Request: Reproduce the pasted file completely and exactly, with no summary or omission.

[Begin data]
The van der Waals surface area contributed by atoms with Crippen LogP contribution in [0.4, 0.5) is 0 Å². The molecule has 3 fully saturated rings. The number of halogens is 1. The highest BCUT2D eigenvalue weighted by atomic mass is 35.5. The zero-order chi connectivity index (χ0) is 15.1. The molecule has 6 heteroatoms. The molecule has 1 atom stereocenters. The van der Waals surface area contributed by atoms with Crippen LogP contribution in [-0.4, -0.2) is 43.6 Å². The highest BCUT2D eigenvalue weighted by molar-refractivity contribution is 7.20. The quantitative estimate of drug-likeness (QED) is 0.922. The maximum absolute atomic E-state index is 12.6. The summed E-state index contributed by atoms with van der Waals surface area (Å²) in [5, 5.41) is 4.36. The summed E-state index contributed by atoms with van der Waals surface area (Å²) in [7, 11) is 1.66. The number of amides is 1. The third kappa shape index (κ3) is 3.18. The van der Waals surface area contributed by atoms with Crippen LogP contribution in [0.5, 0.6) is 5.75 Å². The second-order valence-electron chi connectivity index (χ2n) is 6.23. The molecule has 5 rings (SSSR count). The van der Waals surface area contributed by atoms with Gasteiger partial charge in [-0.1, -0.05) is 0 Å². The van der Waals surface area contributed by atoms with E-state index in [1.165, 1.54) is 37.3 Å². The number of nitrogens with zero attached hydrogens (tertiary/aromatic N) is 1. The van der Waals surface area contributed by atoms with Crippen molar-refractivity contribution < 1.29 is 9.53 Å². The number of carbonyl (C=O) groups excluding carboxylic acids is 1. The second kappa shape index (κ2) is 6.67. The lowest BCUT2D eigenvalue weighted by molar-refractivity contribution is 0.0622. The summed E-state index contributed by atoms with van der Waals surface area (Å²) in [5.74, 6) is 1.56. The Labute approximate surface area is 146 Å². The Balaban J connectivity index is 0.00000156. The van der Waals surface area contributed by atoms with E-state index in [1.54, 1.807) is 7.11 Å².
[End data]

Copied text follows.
The van der Waals surface area contributed by atoms with Crippen LogP contribution in [0.4, 0.5) is 0 Å². The molecule has 3 fully saturated rings. The number of halogens is 1. The highest BCUT2D eigenvalue weighted by atomic mass is 35.5. The zero-order chi connectivity index (χ0) is 15.1. The molecule has 6 heteroatoms. The molecule has 1 atom stereocenters. The van der Waals surface area contributed by atoms with Crippen LogP contribution in [-0.4, -0.2) is 43.6 Å². The highest BCUT2D eigenvalue weighted by molar-refractivity contribution is 7.20. The quantitative estimate of drug-likeness (QED) is 0.922. The maximum absolute atomic E-state index is 12.6. The summed E-state index contributed by atoms with van der Waals surface area (Å²) in [5, 5.41) is 4.36. The summed E-state index contributed by atoms with van der Waals surface area (Å²) in [7, 11) is 1.66. The number of amides is 1. The third kappa shape index (κ3) is 3.18. The van der Waals surface area contributed by atoms with Crippen LogP contribution in [0.5, 0.6) is 5.75 Å². The second-order valence-electron chi connectivity index (χ2n) is 6.23. The molecule has 5 rings (SSSR count). The van der Waals surface area contributed by atoms with Gasteiger partial charge in [-0.1, -0.05) is 0 Å². The van der Waals surface area contributed by atoms with E-state index in [1.165, 1.54) is 37.3 Å². The number of nitrogens with zero attached hydrogens (tertiary/aromatic N) is 1. The van der Waals surface area contributed by atoms with Crippen molar-refractivity contribution < 1.29 is 9.53 Å². The number of carbonyl (C=O) groups excluding carboxylic acids is 1. The second kappa shape index (κ2) is 6.67. The lowest BCUT2D eigenvalue weighted by molar-refractivity contribution is 0.0622. The summed E-state index contributed by atoms with van der Waals surface area (Å²) in [5.74, 6) is 1.56. The Labute approximate surface area is 146 Å². The Balaban J connectivity index is 0.00000156. The van der Waals surface area contributed by atoms with E-state index in [1.54, 1.807) is 7.11 Å².